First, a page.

Darwin-L Message Log 1:269 (September 1993)

Academic Discussion on the History and Theory of the Historical Sciences

This is one message from the Archives of Darwin-L (1993–1997), a professional discussion group on the history and theory of the historical sciences.

Note: Additional publications on evolution and the historical sciences by the Darwin-L list owner are available on SSRN.

<1:269>From HOLSINGE@UCONNVM.BITNET  Thu Sep 30 08:48:42 1993

Date: Thu, 30 Sep 1993 09:44:23 -0500 (EST)
Subject: Re: Heritability and cultural evolution
To: darwin-l@ukanaix.cc.ukans.edu

Sally Thomason replied to my earlier inquiry about examples of the independent
acquisition of language features with some interesting examples.  Now I have
a further question.

Biologists have often attributed the independent origin of similar forms (wings
in bats and birds, for example) to natural selection for efficient solution of
a similar problem.  More recently explanations have often been sought in terms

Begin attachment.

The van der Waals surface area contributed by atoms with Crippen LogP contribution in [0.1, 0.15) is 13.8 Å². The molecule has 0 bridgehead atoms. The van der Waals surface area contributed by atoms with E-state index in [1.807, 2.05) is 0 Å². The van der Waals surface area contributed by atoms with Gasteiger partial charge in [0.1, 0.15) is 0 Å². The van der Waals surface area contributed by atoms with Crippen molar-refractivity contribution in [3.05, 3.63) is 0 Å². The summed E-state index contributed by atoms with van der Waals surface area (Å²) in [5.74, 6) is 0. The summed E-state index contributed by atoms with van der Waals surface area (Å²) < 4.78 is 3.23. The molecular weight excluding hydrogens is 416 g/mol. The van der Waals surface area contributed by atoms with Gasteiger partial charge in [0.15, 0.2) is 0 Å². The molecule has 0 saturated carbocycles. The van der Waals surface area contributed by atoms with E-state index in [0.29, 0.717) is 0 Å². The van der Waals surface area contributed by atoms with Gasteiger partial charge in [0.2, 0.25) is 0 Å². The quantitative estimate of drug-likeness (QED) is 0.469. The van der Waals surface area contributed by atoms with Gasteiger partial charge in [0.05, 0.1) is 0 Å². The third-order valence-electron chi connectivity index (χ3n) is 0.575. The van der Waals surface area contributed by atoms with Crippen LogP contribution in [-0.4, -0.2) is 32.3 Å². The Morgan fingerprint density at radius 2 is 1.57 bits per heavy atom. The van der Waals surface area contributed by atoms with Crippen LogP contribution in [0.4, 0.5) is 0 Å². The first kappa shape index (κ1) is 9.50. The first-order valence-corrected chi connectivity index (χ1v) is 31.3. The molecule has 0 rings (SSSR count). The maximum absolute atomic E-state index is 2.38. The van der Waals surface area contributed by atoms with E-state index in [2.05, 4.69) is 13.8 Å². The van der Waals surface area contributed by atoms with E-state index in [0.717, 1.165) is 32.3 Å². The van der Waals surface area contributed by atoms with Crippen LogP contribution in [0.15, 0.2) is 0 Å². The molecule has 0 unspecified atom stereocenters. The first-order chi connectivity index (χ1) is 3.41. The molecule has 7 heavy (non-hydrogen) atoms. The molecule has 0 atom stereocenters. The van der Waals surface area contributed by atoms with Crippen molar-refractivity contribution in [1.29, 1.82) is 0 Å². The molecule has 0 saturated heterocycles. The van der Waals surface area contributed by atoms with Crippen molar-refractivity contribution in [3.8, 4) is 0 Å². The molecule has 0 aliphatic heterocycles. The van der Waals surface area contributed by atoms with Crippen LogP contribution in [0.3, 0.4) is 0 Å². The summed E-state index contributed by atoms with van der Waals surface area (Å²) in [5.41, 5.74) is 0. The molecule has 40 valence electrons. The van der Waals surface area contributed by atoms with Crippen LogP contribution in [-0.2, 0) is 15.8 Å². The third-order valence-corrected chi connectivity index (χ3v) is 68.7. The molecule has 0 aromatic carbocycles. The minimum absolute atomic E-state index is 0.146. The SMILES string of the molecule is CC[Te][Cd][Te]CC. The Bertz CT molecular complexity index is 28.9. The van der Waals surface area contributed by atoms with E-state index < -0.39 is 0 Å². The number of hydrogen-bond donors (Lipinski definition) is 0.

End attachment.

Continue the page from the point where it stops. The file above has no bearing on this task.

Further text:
of internal constraints that limit the possible solutions.  Do linguists
regard "the fact that [a] particular set of sounds is easier to learn and/or
easier to perceive" as an internal constraint or an externally imposed problem?
Is the question even meaningful?  (If it's not, maybe we biologists can learn
something from our linguistic colleagues.)

-- Kent

|  Kent E. Holsinger    Internet: Holsinge@UConnVM.UConn.edu |
|  Dept. of Ecology &     BITNET: Holsinge@UConnVM     |
|  Evolutionary Biology, U-43              |
|  University of Connecticut               |
|  Storrs, CT 06269-3043               |

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